One of the most misused corporate management inventions ever, KPIs are hurting businesses in many ways. They paralyze cooperation procedures and plant the seeds of mistrust. They are easy to manipulate and hardly ever represent the real interests of either party in a transaction. More importantly, they are often very arbitrary, hardly ever based on data, and chasing them leads to a colossal waste of resources. Therefore, they should go the way of “balanced scorecard” and end up on the scrapheap of consulting.
It’s easy to see why KPIs were invented
Key Performance Indicators make sense from the point of the manager. On first glance, they offer a simplification, a measure of performance, a “handle on things”. In marketing, however, and in particular in digital marketing, they are complete and utter nonsense. They distract from creating what counts. i.e. engaging, original content and tangible results, and they destroy the flexibility advantage digital media offer.
Let me give you an example. Your marketing team or consulting agency is in charge of social media strategy. Your KPI is “number of inquiries received through our website”. You have had this KPI for years because this is where the sales team gets their leads from. An entire marketing team is now busy trying to move prospects from social media to your website just to satisfy your KPI.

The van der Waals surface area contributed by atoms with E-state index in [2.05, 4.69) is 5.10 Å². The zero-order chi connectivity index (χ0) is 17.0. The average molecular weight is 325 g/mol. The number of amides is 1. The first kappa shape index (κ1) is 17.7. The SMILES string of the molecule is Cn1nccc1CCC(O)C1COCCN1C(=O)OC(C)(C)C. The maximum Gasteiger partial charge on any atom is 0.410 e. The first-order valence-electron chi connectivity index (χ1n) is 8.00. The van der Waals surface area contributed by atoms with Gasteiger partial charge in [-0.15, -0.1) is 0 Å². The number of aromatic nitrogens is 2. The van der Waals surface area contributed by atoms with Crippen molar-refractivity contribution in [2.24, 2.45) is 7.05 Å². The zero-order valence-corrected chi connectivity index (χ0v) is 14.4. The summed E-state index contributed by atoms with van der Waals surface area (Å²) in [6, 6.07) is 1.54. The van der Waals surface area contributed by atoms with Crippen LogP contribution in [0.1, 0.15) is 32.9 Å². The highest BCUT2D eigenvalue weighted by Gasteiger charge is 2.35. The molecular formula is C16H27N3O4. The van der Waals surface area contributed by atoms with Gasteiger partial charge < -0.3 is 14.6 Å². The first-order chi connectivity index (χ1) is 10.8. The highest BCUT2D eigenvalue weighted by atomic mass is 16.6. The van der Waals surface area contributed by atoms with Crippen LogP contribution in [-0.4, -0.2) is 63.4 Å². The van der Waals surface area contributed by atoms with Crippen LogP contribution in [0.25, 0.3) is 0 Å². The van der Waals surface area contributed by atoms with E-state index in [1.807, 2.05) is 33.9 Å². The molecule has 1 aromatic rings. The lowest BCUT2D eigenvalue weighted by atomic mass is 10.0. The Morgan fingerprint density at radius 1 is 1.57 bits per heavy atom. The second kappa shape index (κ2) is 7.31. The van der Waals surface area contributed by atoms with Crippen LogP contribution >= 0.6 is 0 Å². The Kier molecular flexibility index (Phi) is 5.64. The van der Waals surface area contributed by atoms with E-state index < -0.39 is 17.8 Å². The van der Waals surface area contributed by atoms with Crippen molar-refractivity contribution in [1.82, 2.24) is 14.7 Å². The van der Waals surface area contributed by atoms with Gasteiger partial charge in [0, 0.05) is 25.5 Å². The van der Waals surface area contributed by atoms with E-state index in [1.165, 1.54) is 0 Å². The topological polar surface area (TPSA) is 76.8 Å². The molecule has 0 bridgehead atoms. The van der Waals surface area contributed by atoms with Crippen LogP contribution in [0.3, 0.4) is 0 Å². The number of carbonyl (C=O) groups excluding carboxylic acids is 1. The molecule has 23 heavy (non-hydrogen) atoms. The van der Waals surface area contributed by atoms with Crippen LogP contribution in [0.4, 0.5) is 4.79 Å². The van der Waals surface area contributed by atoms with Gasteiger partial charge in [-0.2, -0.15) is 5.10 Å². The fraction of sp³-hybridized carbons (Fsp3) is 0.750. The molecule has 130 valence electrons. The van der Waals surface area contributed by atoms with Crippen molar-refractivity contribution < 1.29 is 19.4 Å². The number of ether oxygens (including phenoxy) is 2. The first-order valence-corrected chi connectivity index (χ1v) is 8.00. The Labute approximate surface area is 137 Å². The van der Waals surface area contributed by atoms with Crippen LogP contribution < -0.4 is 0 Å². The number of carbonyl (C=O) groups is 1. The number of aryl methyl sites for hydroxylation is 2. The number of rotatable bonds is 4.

While you were busy chasing a meaningless measure, you missed the transition away from website traffic to social media. You missed the opportunity to put the content on new platforms and engage with leads on those platforms. You missed the opportunity to transfer your salespeople into digital media savvy sales-marketers. All your potential customers are now on social media and expect their questions answered there. Perhaps your website inquiry form is so outdated or cumbersome that people don’t like to use it. Yet hampered by your hallowed KPI, you keep staring at your CRM inbox for those pesky “inquiries” from your website. A website fewer and fewer people visit.
By instituting a meaningless KPI, you have kept Sales from evolving and made Marketing fail. Everyone is unhappy with the outcome.
Even the best KPIs are dubious
Digital marketing experts work with a plethora of KPIs. Some outright fantastical like ROI – return on investment, virtually impossible to quantify in a real-life business setting, or CLV – customer lifetime value, a highly questionable and mostly made-up number.
Others are more tangible, like YOY or year-on-year growth, CR or conversion rate or CAR cart abandonment rate, but while they can be used to make incremental improvements, they should not be used to guide an overall strategic direction for the marketing team. Real insights come from customer interviews, market studies, A/B testing etc., not from the KPI analysis.
KPIs like VSI – visitor satisfaction index or CSI – customer satisfaction index offer great insights but again should not be used to constrain the team’s marketing efforts or evaluate employees. There are simply too many factors outside the control of marketing influencing the KPI values.
KPIs are the surest way to miss emerging trends and opportunities for change